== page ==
Muggy and hot.
Humid and hot.
Everything and hot.
That’s what was going through my mind as I sweltered beneath my sunnies and hat and guzzling down ice water (shui) at every opportune moment…
The day began navigating the crowds at Tiannemen Square where Chairman Mao watches over majestically; the Chinese national flag flying tall and proud across the square from the National Museum.
Lots of people.
Thanks to some creative techniques displayed by our private tour guide Sarah we were able to skip the sea of tourists snaking the squares perimeter and bask in the morning sun…
Note: Pedestrian crossings – in Western countries a zebra crossing is where a car slows to give way to pedestrians; Beijing is different. People here don’t look left and right; they tend to do a 360* twirl!
From the Square we ventured forth to the Forbidden City – a series of walls and palaces that were once only eyes for the elite. Sarah explained to us the roles each dynasty played in the city and how only the emporer used the central palace; his sons occupying the smaller ones to the left and right.
Dotted around the walls are giant pots that are usually filled with water and in winter have their own blankets to prevent from freezing. The purpose of the pots comes from a disaster in the city where the palace burnt down within 100 days of being moved to. The water is a precaution in case fire occurs again.
From the forbidden city we came upon Jinshang Park – the highest point in the city. From the top of the pavilion we could see over Beijing and the hutongs.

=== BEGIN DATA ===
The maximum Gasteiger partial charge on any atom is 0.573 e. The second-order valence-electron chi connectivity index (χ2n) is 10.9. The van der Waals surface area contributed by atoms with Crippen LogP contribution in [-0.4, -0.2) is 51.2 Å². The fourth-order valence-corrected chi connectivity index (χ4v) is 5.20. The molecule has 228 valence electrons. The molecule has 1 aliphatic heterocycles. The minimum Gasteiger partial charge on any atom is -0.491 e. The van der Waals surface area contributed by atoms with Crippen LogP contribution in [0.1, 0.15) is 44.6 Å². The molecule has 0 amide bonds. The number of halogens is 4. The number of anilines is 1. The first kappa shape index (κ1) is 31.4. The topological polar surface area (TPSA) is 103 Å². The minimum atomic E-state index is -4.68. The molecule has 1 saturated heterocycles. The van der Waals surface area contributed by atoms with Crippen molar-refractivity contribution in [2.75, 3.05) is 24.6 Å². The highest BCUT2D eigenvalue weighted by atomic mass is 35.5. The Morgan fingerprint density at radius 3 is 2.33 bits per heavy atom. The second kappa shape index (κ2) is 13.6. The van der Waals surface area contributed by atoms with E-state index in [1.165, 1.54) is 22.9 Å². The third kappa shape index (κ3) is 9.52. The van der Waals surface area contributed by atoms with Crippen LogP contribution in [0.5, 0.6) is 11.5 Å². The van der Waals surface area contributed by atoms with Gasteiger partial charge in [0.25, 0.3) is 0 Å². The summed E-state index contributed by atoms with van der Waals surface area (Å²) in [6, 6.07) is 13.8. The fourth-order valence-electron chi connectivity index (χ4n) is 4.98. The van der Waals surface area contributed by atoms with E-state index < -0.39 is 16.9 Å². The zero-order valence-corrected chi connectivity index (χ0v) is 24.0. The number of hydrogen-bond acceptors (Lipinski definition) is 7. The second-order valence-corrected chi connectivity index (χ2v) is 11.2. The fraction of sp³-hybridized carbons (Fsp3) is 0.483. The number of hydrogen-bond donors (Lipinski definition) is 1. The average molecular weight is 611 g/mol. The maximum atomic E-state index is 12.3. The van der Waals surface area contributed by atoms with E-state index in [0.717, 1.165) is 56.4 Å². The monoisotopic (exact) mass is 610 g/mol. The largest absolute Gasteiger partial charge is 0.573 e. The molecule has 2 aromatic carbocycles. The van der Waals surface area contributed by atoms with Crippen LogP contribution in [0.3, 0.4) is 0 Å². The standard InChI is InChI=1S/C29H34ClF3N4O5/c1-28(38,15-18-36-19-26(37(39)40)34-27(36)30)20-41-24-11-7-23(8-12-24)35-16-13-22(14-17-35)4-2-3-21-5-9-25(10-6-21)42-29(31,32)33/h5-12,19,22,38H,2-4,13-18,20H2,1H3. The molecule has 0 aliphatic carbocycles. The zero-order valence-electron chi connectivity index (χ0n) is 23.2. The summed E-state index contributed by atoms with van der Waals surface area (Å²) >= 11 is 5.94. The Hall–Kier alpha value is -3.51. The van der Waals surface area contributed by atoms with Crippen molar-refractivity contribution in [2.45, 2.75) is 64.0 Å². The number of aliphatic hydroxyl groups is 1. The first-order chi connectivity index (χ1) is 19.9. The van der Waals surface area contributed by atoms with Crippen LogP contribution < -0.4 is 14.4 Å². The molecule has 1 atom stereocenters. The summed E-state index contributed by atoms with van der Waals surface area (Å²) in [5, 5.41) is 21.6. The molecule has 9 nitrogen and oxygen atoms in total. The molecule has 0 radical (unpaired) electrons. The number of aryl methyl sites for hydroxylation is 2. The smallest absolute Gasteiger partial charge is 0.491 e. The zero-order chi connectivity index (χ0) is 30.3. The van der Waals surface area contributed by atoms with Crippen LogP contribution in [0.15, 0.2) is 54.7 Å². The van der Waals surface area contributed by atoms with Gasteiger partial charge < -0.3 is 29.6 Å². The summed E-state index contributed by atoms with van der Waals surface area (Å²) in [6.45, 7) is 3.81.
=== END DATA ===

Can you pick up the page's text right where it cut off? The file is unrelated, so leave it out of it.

in the park we attended a tea ceremony. When drinking tea we held the pot with three fingers and the first tasting is done in three sips. It is custom for ladies to extend their fingers whereas men do not. we tried five different teas – a vast arrangement of flavours and textures. jasmine will always be my favourite 🙂
We were also witness to some locals practising Tai Chi amongst the bamboo – it was very tranquil and the perfect oasis from the hustle and bustle of the city.
We paid a visit to a family in the hutongs where they explained the history of where they lived. This particular family explained how they had lived there for three generations. It had been originally bigger but during the Cultural Revolution it was taken by the government and then sold back to them. They could only afford half of what they had before. Imagine a cluster of shoebox rooms circling a small courtyard. Although the little birds bouncing about there bird cages that were hung from the tree gave the impression of hope and faith.
Rickshaws are fun! After all that walking it was nice to put my feet up and watch someone else do all the work. We had a rickshaw guide of the hutongs where we could see the poverty and simple living of its residents. Almost at every corner there would be a circle of sun-baked locals sitting on upturned boxes and crates playing a game of cards or a sea of little ones running along the narrow road with rainbow umbrellas and ice creams.
The day ended with an acrobatic show that included a series of sparkling motor bikes whizzing about a giant globe upon the stage…
Tomorrow…. Great Wall & Summer Palace.